4. Materials and Methods

Tissue Microarray (TMA). The “120 Case High Grade Race Disparity TMA” was obtained from the Prostate Cancer Biorepository Network (PCBN). This TMA contains tumor and matched benign prostate tissue from 60 self-identified Caucasian and 60 self-identified African American patients matched by age +/− 3 years, Gleason grade, and stage and is enriched for cases with a Gleason score ≥8.
Cell Culture and Plasmid Construction. Immortalized non-transformed RWPE-1 prostate epithelial cells were obtained from ATCC and maintained in keratinocyte serum free media (Gibco. Langley, OK, USA). The media was supplemented with recombinant epidermal growth fact (rEGF) and bovine pituitary extract (BPE). The PC-3 human prostate carcinoma cell line was maintained in RPMI-1640 media (Gibco, Cat#: 11,875) supplemented with 10% fetal bovine serum (Gemini Bio, West Sacramento, CA, USA), 100 U/mL penicillin and 100 μg/mL streptomycin (Gibco). All cells were maintained at 37 °C with 5% CO2. Identity verification of the cell lines was performed by Genetica Cell Line Testing (Burlington, NJ, USA) and the Clinical Molecular Pathology Laboratory at UIC by short tandem repeat (STR) analyses. SELENOF shRNA and control scramble RNA were purchased from Origene Technologies (Cat#: TG316,856) and transfected into RWPE-1 cells using ContinuumTM transfection reagent (Gemini Bio, Cat#: 400–700). Transfected cells were selected in 1 μg/mL puromycin (Sigma-Aldrich, St. Louis, MO, USA), individual clones were isolated and expanded for RWPE-1 scramble shRNA transfected cells and RWPE-1 shRNA cells.
Quantification of SELENOF mRNA. Cells were allowed to grow to 90% confluency and total RNA was extracted using the RNeasy Plus Mini Kit (Qiagen, Hilden, Germany, Cat#: 74134) according to the manufacturer’s protocol. The RNA was reverse-transcribed using the high-capacity cDNA reverse transcription kit (Thermofisher, Waltham, MA, USA, Cat#: 4368814) without changes to the protocol. Utilizing the Fast SYBR Green Master Mix (Thermofisher, Cat#: 4,385,612) and QuantStudio 6 Flex Real-time PCR System (Thermofisher), fold changes were calculated using the delta–delta CT method using GAPDH as the internal amplification control. SELENOF was amplified using 6 pmol of forward (5′–TGCGGAAAATGGTAGCGAT–3′) and reverse (5′–CATGCCTCCGATGAAAACTCT–3′) primers per reaction. GAPDH was amplified as an internal control using 6 pmol of forward (5′–ACCCCTTCATTGACCTCAACTA–3′) and reverse (5′–ATCGCCCCACTTGATTTTG–3′) primers.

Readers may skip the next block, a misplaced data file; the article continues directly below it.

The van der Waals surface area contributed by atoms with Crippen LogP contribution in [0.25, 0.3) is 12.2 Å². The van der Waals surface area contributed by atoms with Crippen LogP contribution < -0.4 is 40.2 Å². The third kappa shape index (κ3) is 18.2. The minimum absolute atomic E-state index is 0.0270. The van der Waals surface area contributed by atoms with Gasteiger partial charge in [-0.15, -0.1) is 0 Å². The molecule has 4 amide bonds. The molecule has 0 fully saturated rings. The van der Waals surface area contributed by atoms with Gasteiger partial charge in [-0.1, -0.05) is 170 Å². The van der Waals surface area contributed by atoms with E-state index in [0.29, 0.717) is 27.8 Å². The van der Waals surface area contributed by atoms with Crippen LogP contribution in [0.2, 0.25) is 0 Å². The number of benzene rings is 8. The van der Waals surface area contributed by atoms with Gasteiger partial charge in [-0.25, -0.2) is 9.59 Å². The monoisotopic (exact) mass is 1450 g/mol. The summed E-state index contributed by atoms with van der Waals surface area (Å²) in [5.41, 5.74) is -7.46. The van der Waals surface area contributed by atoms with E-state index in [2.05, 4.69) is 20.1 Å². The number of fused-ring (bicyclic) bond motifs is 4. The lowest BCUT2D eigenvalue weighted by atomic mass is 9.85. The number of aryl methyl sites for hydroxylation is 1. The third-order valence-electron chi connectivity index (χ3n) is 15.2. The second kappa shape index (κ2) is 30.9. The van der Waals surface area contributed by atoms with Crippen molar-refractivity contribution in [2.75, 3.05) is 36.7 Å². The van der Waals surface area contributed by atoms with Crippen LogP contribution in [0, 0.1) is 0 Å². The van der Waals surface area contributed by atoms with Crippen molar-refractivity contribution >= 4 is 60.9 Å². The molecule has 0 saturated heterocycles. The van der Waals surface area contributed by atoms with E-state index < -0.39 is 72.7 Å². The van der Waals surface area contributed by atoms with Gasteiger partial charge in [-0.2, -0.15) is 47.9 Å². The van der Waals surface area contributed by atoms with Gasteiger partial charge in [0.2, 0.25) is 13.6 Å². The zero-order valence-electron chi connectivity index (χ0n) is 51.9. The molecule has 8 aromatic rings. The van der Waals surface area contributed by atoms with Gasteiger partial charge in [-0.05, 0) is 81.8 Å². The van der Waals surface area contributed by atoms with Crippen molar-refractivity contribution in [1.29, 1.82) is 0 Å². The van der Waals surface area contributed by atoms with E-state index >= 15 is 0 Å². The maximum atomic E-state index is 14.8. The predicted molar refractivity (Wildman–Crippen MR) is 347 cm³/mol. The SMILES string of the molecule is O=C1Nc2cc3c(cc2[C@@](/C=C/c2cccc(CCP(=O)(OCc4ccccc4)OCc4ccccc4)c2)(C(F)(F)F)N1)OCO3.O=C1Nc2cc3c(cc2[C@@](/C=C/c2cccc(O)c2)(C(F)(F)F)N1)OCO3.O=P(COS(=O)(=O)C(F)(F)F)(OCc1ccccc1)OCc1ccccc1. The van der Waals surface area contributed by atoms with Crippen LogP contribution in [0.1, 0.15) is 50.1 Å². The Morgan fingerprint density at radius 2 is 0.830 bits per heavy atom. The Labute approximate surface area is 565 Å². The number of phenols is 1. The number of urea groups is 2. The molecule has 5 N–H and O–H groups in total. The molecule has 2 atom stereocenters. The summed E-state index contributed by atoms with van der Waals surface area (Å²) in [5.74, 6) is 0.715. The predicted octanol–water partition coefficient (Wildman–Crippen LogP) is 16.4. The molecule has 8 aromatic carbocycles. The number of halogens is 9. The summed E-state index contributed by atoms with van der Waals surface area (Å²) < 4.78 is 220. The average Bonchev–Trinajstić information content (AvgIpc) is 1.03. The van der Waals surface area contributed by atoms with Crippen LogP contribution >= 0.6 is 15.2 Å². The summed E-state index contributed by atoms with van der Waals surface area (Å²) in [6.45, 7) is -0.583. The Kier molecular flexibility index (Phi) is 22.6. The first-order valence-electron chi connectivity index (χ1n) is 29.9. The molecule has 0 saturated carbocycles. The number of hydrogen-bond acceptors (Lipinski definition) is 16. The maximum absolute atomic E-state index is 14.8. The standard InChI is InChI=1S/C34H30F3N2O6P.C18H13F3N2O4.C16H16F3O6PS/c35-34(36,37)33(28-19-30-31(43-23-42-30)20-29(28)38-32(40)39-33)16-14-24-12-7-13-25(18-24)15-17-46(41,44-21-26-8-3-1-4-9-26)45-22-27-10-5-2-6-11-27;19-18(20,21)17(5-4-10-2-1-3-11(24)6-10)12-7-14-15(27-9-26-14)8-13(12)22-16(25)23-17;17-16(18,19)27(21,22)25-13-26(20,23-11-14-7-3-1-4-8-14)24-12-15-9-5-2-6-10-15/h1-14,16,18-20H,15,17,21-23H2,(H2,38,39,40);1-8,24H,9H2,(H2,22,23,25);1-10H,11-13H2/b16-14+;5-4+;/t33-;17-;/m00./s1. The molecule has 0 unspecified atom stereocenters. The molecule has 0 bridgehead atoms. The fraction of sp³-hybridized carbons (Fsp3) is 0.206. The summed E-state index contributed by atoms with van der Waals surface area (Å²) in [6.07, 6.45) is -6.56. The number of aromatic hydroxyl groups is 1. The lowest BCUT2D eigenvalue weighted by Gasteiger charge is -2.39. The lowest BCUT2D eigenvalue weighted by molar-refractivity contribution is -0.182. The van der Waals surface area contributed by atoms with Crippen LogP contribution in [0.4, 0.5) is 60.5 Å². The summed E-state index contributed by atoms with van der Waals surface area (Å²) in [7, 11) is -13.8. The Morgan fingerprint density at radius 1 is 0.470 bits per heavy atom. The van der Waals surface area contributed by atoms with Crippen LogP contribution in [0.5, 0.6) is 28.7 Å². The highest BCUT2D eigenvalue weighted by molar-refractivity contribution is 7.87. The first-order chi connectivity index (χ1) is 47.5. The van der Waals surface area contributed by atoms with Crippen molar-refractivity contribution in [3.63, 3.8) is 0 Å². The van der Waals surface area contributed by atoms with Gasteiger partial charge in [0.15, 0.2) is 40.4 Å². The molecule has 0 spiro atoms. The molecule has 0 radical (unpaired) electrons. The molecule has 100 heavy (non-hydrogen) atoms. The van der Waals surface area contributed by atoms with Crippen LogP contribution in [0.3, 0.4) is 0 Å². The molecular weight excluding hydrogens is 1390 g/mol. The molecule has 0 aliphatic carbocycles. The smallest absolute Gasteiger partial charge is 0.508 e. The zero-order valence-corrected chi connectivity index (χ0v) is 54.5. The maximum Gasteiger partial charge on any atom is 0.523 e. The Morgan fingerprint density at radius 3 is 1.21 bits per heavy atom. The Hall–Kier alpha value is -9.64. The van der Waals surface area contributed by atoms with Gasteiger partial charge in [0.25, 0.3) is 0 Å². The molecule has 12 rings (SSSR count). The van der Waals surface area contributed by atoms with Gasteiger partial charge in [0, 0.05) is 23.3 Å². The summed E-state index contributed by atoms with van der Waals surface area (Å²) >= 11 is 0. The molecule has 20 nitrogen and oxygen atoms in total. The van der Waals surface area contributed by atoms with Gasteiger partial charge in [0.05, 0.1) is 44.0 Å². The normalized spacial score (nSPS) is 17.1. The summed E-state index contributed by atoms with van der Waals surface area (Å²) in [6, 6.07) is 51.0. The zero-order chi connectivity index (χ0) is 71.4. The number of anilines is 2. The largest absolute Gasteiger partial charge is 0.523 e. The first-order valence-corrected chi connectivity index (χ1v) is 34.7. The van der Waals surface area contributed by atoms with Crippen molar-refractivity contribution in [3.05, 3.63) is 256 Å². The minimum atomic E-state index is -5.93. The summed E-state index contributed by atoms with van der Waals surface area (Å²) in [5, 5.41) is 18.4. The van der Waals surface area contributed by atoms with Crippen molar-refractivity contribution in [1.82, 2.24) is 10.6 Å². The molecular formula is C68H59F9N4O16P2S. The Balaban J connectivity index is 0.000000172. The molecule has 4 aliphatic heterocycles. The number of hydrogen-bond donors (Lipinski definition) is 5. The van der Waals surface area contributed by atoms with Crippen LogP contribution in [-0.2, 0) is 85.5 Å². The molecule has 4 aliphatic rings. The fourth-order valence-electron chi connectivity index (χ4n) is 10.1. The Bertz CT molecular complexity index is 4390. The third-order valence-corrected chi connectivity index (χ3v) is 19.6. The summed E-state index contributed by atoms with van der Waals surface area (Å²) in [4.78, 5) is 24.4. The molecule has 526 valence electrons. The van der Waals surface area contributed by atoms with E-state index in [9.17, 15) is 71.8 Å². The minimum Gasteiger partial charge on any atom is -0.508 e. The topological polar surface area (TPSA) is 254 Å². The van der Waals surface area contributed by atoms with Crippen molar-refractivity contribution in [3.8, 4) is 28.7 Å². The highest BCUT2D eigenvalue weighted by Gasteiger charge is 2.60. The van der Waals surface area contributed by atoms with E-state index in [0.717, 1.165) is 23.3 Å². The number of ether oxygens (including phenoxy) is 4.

Western Blotting. Cells were grown to approximately 90% confluency, harvested, and lysed using 1x cell lysis buffer (Cell Signaling Technology, Danvers, MA, USA) containing both protease and phosphatase inhibitors (Millipore). Protein concentrations were measured using the Bradford assay (Bio-Rad, Hercules, CA, USA) and measured using a spectrophotometer (Bio-Rad). Lysates were combined with NuPAGE LDS loading buffer (Life Technologies, Carlsbad, CA, USA) and 1x reducing agent (Life Technologies) and boiled at 95 °C for 10 min. The prepared lysates were electrophoresed on a gradient 4–12% Bis-Tris denaturing polyacrylamide gel (Life Technologies). After electrophoresis, proteins were transferred to a small pore nitrocellulose membrane (Thermofisher). Membranes were blocked using Licor blocking buffer (LI-COR, Lincoln, NE, USA) for 1 h and incubated overnight with antibodies at 4 °C. SELENOF antibody (Abcam, Waltham, MA, USA) was used at 1:2000, GAPDH (Cell Signaling Technologies, Cat#: 2118) at 1:10,000, β-actin (Abcam) at 1:10,000, pAMPKThr172 at 1:1000 (Cell Signaling Technologies, Cat#: 2535), AMPKα at 1:1000 (Cell Signaling Technologies, Cat#: 5832), pACCS79 at 1:1000 (Cell Signaling Technologies, Cat#: 11,818), ACC at 1:1000 (Cell Signaling Technologies, Cat#: 3676) concentrations. Secondary antibodies, either anti-rabbit or anti-mouse (LI-COR Biosciences), were used at 1:5000 concentrations. The membrane was visualized and analyzed using the Odyssey® CLx imaging system (LI-COR Biosciences).